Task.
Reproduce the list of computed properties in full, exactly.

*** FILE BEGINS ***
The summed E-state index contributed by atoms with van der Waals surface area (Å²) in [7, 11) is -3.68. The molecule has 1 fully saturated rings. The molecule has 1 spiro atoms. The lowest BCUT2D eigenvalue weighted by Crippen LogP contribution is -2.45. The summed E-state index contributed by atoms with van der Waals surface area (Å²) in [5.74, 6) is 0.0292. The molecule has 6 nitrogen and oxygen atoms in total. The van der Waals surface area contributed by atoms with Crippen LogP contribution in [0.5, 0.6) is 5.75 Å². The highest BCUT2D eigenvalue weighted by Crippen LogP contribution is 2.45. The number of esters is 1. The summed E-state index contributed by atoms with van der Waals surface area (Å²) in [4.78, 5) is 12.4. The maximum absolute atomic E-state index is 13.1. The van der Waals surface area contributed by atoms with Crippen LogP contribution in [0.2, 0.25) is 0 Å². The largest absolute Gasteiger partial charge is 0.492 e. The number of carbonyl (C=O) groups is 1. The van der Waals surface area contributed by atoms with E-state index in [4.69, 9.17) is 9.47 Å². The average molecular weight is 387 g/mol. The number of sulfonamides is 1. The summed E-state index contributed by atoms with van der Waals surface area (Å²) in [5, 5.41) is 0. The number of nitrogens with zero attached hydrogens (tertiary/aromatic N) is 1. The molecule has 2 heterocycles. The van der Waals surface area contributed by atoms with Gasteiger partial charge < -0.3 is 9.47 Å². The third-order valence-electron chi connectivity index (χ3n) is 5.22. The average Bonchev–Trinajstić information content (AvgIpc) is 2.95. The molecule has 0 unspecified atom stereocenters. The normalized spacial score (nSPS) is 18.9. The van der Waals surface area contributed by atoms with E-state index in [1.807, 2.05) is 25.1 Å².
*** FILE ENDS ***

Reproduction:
The summed E-state index contributed by atoms with van der Waals surface area (Å²) in [7, 11) is -3.68. The molecule has 1 fully saturated rings. The molecule has 1 spiro atoms. The lowest BCUT2D eigenvalue weighted by Crippen LogP contribution is -2.45. The summed E-state index contributed by atoms with van der Waals surface area (Å²) in [5.74, 6) is 0.0292. The molecule has 6 nitrogen and oxygen atoms in total. The van der Waals surface area contributed by atoms with Crippen LogP contribution in [0.5, 0.6) is 5.75 Å². The highest BCUT2D eigenvalue weighted by Crippen LogP contribution is 2.45. The number of esters is 1. The summed E-state index contributed by atoms with van der Waals surface area (Å²) in [4.78, 5) is 12.4. The maximum absolute atomic E-state index is 13.1. The van der Waals surface area contributed by atoms with Crippen LogP contribution in [0.2, 0.25) is 0 Å². The largest absolute Gasteiger partial charge is 0.492 e. The number of carbonyl (C=O) groups is 1. The van der Waals surface area contributed by atoms with E-state index in [4.69, 9.17) is 9.47 Å². The average molecular weight is 387 g/mol. The number of sulfonamides is 1. The summed E-state index contributed by atoms with van der Waals surface area (Å²) in [5, 5.41) is 0. The number of nitrogens with zero attached hydrogens (tertiary/aromatic N) is 1. The molecule has 2 heterocycles. The van der Waals surface area contributed by atoms with Gasteiger partial charge < -0.3 is 9.47 Å². The third-order valence-electron chi connectivity index (χ3n) is 5.22. The average Bonchev–Trinajstić information content (AvgIpc) is 2.95. The molecule has 0 unspecified atom stereocenters. The normalized spacial score (nSPS) is 18.9. The van der Waals surface area contributed by atoms with E-state index in [1.807, 2.05) is 25.1 Å².